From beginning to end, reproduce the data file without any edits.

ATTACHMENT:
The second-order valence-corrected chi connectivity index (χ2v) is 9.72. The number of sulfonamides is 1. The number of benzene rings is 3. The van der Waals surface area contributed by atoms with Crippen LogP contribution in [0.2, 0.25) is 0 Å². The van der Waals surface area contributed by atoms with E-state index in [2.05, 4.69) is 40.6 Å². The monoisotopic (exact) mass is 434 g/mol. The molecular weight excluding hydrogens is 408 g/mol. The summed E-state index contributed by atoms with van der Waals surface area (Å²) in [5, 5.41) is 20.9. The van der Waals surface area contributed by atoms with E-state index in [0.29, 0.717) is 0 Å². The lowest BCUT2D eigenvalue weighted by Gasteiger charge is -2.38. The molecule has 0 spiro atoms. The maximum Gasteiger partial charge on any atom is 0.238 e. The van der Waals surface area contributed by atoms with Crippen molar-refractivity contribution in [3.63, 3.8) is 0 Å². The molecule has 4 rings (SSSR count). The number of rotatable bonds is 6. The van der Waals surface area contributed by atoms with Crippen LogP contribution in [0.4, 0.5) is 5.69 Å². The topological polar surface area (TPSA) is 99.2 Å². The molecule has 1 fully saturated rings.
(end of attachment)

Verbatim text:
The second-order valence-corrected chi connectivity index (χ2v) is 9.72. The number of sulfonamides is 1. The number of benzene rings is 3. The van der Waals surface area contributed by atoms with Crippen LogP contribution in [0.2, 0.25) is 0 Å². The van der Waals surface area contributed by atoms with E-state index in [2.05, 4.69) is 40.6 Å². The monoisotopic (exact) mass is 434 g/mol. The molecular weight excluding hydrogens is 408 g/mol. The summed E-state index contributed by atoms with van der Waals surface area (Å²) in [5, 5.41) is 20.9. The van der Waals surface area contributed by atoms with E-state index in [0.29, 0.717) is 0 Å². The lowest BCUT2D eigenvalue weighted by Gasteiger charge is -2.38. The molecule has 0 spiro atoms. The maximum Gasteiger partial charge on any atom is 0.238 e. The van der Waals surface area contributed by atoms with Crippen molar-refractivity contribution in [3.63, 3.8) is 0 Å². The molecule has 4 rings (SSSR count). The number of rotatable bonds is 6. The van der Waals surface area contributed by atoms with Crippen LogP contribution in [0.4, 0.5) is 5.69 Å². The topological polar surface area (TPSA) is 99.2 Å². The molecule has 1 fully saturated rings.